Tim Foxon, working for the Musicians Benevolent Fund, painted for the crowd a picture of the MBF’s Dragon’s Den-style funding panel, one example of the different financial options that are out there. An opportunity for young musicians (of any genre) to compete for the money needed to avoid falling at the final hurdle post-college, attempting to jump headfirst into a successful career. The scheme aims to help artists at the stage when there seem to be so many things that must be paid for in order advance their career, including the currently controversial audition fees.

The YPIA event benefited from its discursive nature, with two audience members raising concerns that age seems to be a limiting factor for many cash strapped individuals, as they are just now reaching that jumping off point despite having checked out of Club 18-30.  As has been recently documented here, many creative types ‘bloom’ later in life (not to mention the time it takes to mature as an opera singer). So, the system’s not perfect, but MBF’s scheme is certainly a start.

One such self-proclaimed ‘late bloomer’ came in the form of Eleanor Barrett. Down to earth and gorgeously honest about her own journey to success, I particularly enjoyed her account of the many jobs, volunteer positions and mysterious past lives in cabaret that informed her decision to eventually start The Brickbox. She doesn’t consider the jobs she hated as wasted time, but as learning experiences and stepping-stones towards her eventual success.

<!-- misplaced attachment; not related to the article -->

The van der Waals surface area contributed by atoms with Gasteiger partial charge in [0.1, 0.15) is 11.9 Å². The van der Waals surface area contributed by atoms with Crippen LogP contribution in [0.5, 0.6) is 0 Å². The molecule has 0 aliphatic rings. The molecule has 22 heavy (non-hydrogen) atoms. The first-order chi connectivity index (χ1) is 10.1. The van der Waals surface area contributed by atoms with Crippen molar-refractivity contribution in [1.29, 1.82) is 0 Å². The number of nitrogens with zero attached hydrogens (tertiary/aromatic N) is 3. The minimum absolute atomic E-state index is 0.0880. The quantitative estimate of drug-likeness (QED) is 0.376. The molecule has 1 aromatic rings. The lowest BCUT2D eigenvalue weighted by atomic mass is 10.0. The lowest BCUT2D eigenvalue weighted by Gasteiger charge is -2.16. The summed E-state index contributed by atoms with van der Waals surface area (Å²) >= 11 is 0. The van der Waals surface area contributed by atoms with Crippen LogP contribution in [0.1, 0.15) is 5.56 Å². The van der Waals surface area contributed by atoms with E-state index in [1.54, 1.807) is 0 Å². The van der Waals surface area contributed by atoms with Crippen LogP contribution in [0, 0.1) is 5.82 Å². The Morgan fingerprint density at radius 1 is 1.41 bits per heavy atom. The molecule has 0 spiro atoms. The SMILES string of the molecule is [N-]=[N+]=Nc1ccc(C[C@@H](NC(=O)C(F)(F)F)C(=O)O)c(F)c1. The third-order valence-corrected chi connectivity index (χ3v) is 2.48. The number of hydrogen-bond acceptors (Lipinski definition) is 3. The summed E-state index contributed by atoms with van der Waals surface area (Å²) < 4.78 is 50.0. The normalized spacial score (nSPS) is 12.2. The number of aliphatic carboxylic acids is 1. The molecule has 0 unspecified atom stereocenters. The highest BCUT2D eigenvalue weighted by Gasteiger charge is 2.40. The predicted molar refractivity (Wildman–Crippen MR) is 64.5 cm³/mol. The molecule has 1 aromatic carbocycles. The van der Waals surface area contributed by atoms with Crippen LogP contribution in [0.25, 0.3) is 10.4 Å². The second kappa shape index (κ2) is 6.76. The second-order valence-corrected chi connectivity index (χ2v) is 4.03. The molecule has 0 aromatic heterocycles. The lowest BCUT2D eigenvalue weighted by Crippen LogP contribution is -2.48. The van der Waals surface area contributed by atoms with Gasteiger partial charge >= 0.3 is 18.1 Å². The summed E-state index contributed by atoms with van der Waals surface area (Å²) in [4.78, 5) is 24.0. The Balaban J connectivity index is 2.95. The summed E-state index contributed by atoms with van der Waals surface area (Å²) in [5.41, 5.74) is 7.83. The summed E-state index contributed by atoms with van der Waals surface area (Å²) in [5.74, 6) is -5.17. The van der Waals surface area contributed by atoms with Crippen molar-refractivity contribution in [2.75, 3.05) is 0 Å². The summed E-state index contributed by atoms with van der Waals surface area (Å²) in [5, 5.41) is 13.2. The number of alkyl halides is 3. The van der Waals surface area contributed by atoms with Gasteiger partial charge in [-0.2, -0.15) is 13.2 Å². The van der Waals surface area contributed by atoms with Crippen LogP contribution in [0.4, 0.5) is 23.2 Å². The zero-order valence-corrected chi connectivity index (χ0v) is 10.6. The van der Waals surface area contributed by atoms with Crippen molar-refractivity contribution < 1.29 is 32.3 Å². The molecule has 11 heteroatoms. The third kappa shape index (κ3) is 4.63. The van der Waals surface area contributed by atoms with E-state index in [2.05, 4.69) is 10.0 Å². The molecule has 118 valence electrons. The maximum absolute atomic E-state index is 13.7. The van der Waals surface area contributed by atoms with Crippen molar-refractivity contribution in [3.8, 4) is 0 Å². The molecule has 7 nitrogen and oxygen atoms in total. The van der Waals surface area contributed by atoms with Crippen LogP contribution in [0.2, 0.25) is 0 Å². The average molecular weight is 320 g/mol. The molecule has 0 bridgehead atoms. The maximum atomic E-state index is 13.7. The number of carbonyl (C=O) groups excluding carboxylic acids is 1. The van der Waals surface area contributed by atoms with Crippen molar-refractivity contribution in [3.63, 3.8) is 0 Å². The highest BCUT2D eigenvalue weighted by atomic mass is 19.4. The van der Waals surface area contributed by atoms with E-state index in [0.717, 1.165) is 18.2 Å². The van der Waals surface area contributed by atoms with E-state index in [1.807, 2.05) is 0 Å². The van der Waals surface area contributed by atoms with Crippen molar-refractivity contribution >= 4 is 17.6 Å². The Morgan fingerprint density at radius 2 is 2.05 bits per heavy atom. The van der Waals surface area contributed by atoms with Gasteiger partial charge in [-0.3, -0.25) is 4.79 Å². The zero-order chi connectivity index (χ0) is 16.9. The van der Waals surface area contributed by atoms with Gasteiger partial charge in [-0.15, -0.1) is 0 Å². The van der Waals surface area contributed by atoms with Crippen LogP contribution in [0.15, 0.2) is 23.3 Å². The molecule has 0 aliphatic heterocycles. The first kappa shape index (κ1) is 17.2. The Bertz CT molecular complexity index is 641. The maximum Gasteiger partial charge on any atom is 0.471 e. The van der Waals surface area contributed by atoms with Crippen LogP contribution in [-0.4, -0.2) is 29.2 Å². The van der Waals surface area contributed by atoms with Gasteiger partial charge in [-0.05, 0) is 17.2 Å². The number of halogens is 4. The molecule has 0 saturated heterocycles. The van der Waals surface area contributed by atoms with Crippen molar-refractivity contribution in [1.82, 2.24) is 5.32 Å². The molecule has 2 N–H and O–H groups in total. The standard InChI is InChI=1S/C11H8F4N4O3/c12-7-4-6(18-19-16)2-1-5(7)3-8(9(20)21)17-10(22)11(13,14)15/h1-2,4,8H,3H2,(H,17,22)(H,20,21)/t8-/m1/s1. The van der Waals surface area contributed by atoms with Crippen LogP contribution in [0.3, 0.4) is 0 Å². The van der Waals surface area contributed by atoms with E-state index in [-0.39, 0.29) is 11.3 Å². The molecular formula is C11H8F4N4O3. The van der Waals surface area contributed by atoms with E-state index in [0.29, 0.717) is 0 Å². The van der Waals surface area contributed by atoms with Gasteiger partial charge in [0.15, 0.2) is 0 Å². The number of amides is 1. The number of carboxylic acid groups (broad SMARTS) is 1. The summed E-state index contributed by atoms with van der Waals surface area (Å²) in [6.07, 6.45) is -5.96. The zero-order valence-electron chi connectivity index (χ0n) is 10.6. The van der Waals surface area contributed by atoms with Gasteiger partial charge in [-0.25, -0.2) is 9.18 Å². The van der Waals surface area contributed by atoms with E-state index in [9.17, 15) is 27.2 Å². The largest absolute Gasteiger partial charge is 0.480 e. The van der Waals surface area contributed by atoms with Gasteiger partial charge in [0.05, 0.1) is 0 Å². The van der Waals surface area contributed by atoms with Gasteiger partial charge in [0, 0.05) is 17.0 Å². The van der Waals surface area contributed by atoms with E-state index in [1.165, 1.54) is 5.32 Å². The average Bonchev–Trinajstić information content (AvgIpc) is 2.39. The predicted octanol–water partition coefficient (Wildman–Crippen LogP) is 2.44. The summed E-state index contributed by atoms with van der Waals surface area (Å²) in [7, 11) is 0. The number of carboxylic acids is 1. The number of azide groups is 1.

Perhaps the clearest examples of entrepreneurial attitudes offered by Eleanor were the ideas of giving yourself permission to address whatever the ‘It’ (with a capital ‘I’) is inside of you, and, once acknowledged, just getting on with it and not being deterred from that path. When you have said yes to your own ambition, convincing others to get on board with your ideas should be more straightforward.

All of the panellists pointed out the importance of mentoring and of sustaining a strong network in the Arts. Chloe, who started out in the corporate world, was shocked at the comparative lack of support structures in place for Arts businesses, whilst Eleanor reflected that she had found a great mentoring group, although formed specifically for females. All agreed that successful Arts professionals, the sort one tends to idolise, often really like being asked for advice. They might just feel responsible for nurturing the future of the Arts industry they are so passionate about.

For me, at this point in my career, ‘Entrepreneurialism in the Arts’ means applying business-like attitudes to job-hunting and managing finance. After all, I am a product that I market to theatre companies. Whether that means networking, designing a website, or just uploading a CV to several specialist ‘jobsites’, in order to enter a crowded market place as an Arts professional, one must work harder than ever.